Drivers are upset the provincial and municipal governments have not taken more action against Uber and Uber X.
The two services allow people to hail cabs from smartphones -- but in many cases those drivers are not regulated.
So far Montreal's Taxi Bureau has seized several cars belonging to UberX drivers, but legitimate taxi drivers say that is not enough.
"People are improvising as illegal transporters. There's UberX but anybody now that decides to do some taxi [driving], there's some law that needs to be respected and it's the Quebec's government responsibility to make these law respected," said Benoit Jugand, a spokesperson for taxi drivers.
Taxi drivers began their protest at the Technopark, then drove slowly along the Bonaventure Expressway and along Highway 20 to Trudeau Airport.
They say it is unfair that the government has demanded they follow regulations, and pay expensive fees, for decades, and yet not insist that all Uber drivers pay those same fees.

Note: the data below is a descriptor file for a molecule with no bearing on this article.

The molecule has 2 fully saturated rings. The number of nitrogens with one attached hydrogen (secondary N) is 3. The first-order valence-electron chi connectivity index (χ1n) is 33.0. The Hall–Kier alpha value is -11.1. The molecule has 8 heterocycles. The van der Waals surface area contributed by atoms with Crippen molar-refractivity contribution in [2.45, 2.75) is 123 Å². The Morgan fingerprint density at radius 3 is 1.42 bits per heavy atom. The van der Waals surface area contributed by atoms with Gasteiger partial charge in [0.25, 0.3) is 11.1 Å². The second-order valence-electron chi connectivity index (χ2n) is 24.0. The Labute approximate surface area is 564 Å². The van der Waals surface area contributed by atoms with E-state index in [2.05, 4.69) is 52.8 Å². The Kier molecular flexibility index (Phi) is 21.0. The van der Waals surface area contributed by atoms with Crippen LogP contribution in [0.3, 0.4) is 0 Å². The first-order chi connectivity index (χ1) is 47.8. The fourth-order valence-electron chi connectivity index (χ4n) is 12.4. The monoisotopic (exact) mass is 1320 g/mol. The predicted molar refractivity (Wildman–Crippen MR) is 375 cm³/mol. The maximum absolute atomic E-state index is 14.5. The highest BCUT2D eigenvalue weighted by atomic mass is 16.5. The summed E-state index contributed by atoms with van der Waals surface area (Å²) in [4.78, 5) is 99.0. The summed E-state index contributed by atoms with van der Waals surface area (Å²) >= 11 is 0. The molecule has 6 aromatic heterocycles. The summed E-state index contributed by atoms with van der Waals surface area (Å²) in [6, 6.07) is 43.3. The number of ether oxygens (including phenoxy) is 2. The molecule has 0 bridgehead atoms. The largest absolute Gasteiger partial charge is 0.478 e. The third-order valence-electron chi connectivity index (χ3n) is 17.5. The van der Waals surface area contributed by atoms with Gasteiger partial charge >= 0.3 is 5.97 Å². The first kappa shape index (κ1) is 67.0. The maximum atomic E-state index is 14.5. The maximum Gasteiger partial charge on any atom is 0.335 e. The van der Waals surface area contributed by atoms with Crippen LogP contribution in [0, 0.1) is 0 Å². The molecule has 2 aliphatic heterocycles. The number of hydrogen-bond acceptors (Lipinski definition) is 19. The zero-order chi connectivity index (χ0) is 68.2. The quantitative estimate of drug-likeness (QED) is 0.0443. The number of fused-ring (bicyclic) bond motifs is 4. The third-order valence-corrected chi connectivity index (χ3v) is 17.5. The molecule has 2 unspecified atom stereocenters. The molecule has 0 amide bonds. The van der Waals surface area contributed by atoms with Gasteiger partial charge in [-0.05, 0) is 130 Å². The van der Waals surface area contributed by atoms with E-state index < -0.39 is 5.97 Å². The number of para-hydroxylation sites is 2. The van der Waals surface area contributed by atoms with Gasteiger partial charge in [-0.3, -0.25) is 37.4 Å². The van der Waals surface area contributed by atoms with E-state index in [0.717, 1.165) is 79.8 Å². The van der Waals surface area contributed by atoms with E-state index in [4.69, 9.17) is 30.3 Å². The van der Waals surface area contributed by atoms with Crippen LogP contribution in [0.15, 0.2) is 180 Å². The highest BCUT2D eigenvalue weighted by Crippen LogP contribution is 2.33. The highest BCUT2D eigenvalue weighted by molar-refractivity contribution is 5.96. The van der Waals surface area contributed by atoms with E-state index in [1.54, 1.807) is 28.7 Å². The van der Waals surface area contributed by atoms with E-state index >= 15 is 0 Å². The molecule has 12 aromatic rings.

"We want to send a clear message to the [premier]. We're not going to let our industry go like that. We don't want any parallel industry," said Jugand.
The provincial government says the status quo is unacceptable, and is currently in talks with taxi representatives in a bid to reform the industry.
Jugand said he has not been impressed by the negotiations so far.
"We ask one question from the [premier]: is UberX legal or illegal? And he didn't answer that question," said Jugand.
Transportation Minister Robert Poeti said he has received two dozen proposals on how to change the industry in recent months.
"I received 23 memos about what they like to change, what they need to change, how we can work together, and this is what we are going to do and for only one good reason - for the citizen, for the customer," said Poeti
Cab drivers say they will continue holding protests until the government forces all Uber drivers to take the same driving tests required of taxi drivers, and to drive vehicles that have been approved by the Taxi Bureau.
Cab driver Yoam Revivo said the government has so far turned a blind eye to the creation of an non-level playing field.
"The plate is $200 and not $1,000 like the cab, and the insurance is $3,000 with the cab and with the private car it's $1,200," said Revivo.